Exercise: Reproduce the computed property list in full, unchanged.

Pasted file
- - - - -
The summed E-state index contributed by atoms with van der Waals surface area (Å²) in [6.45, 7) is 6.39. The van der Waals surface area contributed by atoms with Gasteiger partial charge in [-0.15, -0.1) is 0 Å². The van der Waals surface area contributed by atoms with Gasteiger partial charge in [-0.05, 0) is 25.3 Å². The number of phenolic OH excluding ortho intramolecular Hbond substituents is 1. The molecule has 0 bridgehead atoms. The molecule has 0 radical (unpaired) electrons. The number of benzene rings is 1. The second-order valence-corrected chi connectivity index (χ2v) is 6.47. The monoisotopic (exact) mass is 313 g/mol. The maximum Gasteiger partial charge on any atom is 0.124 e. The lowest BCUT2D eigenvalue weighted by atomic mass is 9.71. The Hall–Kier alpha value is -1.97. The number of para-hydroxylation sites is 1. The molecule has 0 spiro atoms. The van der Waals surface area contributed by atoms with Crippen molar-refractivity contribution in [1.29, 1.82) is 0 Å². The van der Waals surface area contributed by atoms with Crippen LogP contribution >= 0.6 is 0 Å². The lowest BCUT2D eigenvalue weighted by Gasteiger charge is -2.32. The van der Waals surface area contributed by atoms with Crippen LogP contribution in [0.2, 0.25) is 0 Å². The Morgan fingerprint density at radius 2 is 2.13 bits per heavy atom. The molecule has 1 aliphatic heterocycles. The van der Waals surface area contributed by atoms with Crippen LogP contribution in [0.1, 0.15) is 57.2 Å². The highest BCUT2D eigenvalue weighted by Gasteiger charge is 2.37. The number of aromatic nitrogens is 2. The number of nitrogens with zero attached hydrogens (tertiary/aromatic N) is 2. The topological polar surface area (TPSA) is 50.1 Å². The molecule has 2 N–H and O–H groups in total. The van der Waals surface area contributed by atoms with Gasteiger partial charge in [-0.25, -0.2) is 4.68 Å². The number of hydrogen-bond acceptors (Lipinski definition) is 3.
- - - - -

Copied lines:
The summed E-state index contributed by atoms with van der Waals surface area (Å²) in [6.45, 7) is 6.39. The van der Waals surface area contributed by atoms with Gasteiger partial charge in [-0.15, -0.1) is 0 Å². The van der Waals surface area contributed by atoms with Gasteiger partial charge in [-0.05, 0) is 25.3 Å². The number of phenolic OH excluding ortho intramolecular Hbond substituents is 1. The molecule has 0 bridgehead atoms. The molecule has 0 radical (unpaired) electrons. The number of benzene rings is 1. The second-order valence-corrected chi connectivity index (χ2v) is 6.47. The monoisotopic (exact) mass is 313 g/mol. The maximum Gasteiger partial charge on any atom is 0.124 e. The lowest BCUT2D eigenvalue weighted by atomic mass is 9.71. The Hall–Kier alpha value is -1.97. The number of para-hydroxylation sites is 1. The molecule has 0 spiro atoms. The van der Waals surface area contributed by atoms with Crippen molar-refractivity contribution in [1.29, 1.82) is 0 Å². The van der Waals surface area contributed by atoms with Crippen LogP contribution >= 0.6 is 0 Å². The lowest BCUT2D eigenvalue weighted by Gasteiger charge is -2.32. The van der Waals surface area contributed by atoms with Crippen LogP contribution in [0.2, 0.25) is 0 Å². The Morgan fingerprint density at radius 2 is 2.13 bits per heavy atom. The molecule has 1 aliphatic heterocycles. The van der Waals surface area contributed by atoms with Crippen LogP contribution in [0.1, 0.15) is 57.2 Å². The highest BCUT2D eigenvalue weighted by Gasteiger charge is 2.37. The number of aromatic nitrogens is 2. The number of nitrogens with zero attached hydrogens (tertiary/aromatic N) is 2. The topological polar surface area (TPSA) is 50.1 Å². The molecule has 2 N–H and O–H groups in total. The van der Waals surface area contributed by atoms with Gasteiger partial charge in [-0.25, -0.2) is 4.68 Å². The number of hydrogen-bond acceptors (Lipinski definition) is 3.